Thursday, 19 March 2015


Shakespeare Week is a national annual celebration giving primary school children a great first encounter with Shakespeare. Read here.

Friday, 13 March 2015


Here you can find a very detailed analysis of this Anglo-Saxon epic poem. Click here to download a PDF presentation to revise it.

Thursday, 12 March 2015


Robert Louis Stevenson is best known as the author of the children’s classic Treasure Island (1883), and the mystery story, The Strange Case of Dr. Jekyll and Mr. Hyde (1886) which deals with the theme of man torn between good and evil forces in his  soul.
The only son of a wealthy civil engineer, he was born in Edinburgh in 1850. He belonged to a very conservative, authoritarian and Calvinist household and was destined to follow his father's career. At the age of 17 he rebelled against the family and entered university to study law, led a Bohemian way of life, became an atheist and took up a critical attitude to the hypocrisy of bourgeois respectability. At the age of 23 he started to travel to attempt to recover from a respiratory illness. In 1876 he met and fell in love with an American divorced  lady, followed her to America  and married her in 1880. In the same year he reconciled with his father, went back to Scotland and began writing stories. He soon had to move to milder climates to cure his bad health. In 1887 he went to America again and then to Samoa where he spent his last years. Native Samoans called him Tusitala, which means storyteller. On  3 December 1894, at forty-four years of age, Stevenson died of a cerebral haemorrhage.
Here you can read The Strange Case of Dr. Jekyll and Mr. Hyde,  which is considered "one of the best guidebooks of the Victorian era" because of its piercing description of the fundamental dichotomy of the 19th century "outward respectability and inward lust (=concupiscence, self-indulgence and moral corruption)" as that period had a tendency for social hypocrisy and self-possession.

Sunday, 1 March 2015


"Oh, give us pleasure in the flowers today;
And give us not to think so far away
As the uncertain harvest; keep us here
All simply in the springing of the year.

Oh, give us pleasure in the orchard white,
Like nothing else by day, like ghosts by night;
And make us happy in the happy bees,
The swarm dilating round the perfect trees."
Robert Frost, A Prayer in Spring

Thursday, 26 February 2015



Before watching some lovely comedy movies to improve your English, click here to read an interesting article about how "movies make language come alive".

Tuesday, 24 February 2015


Click here and here to do some useful exercises.

Thursday, 19 February 2015


You can start to improve your listening skills and your pronunciation as well as enlarge your vocabulary by watching the following videos. They are really nice! Enjoy!

Monday, 16 February 2015


The Victorian period in Great Britain (1837-1901)  was one of political stability, huge industrial and technological change, major economic development, prosperity, optimism and faith in progress as well as poverty and social unrest, shocking divisions between the rich and the poor, and grand attempts to combat squalor and disease.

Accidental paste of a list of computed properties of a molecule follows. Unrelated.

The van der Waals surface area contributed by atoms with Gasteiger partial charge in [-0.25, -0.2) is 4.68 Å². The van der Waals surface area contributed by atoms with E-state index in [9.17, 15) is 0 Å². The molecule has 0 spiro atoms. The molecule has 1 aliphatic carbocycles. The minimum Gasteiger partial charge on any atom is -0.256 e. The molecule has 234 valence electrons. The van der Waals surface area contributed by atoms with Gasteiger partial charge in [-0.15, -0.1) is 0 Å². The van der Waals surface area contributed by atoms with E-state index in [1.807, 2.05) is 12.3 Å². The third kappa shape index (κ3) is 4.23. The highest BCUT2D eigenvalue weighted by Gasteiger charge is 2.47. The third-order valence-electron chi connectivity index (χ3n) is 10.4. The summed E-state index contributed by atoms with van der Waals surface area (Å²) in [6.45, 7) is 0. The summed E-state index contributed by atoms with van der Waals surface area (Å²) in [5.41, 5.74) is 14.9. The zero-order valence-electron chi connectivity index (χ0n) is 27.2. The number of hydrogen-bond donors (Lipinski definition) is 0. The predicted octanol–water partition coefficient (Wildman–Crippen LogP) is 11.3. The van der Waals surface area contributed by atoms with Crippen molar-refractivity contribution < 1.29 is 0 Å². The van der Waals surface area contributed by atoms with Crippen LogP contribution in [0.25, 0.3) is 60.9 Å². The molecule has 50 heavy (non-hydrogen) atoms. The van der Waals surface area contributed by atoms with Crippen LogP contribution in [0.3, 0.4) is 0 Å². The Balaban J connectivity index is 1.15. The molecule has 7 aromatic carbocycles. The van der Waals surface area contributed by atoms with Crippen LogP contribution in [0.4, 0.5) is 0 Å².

Click here to download a PDF presentation.
Here you can find my previous post on the Victorian age.

Saturday, 14 February 2015


Click here to find lots of exercises on this tense.

Friday, 13 February 2015


John Keats died young, but he left behind some fine collections of poetry admired most of all for their sensuous language (= language of sense impressions, rich in images appealing to the senses of sight, touch, taste, smell and hearing)  and exaltation of beauty. He now stands among the great Romantic poets.

One of John Keats's most famous poems, Ode on a Grecian Urn, was written in 1819 and published before his death. In this poem the transience of human life merges with the power of the artist and a work of art to make things permanent. The urn has sometimes been regarded as a metaphor for poetry and the role it can serve. 

Saturday, 7 February 2015


Poldark is a BBC television series based on the novels written by Winston Graham which was first transmitted in the UK between 1975 and 1977. It is one of the most successful British television adaptations of all time.
The romantic saga follows Ross Poldark  (Robin Ellis) as he loses his fiancée, the beautiful and well-mannered Elizabeth, to his cousin Francis. Ross ends up marrying his servant Demelza, but he is always torn between the two women from very different social backgrounds.  Set in late 18th century Cornwall, the plot follows Ross  Poldark's attempts to make his ruined tin mines a success. Life is tough, smuggling is rife and Ross Poldark finds himself taking the side of the underprivileged against the merciless behaviour of his enemies, the greedy Warleggan clan. Although the emphasis is primarily  on Ross and Demelza, there are many other characters with their own stories. 
In February 2014, the BBC announced a new adaptation of the series, Poldark, due for broadcast this year and  starring  Aidan Turner as Ross Poldark.

Ready to enjoy the remake of this exciting series? Read here.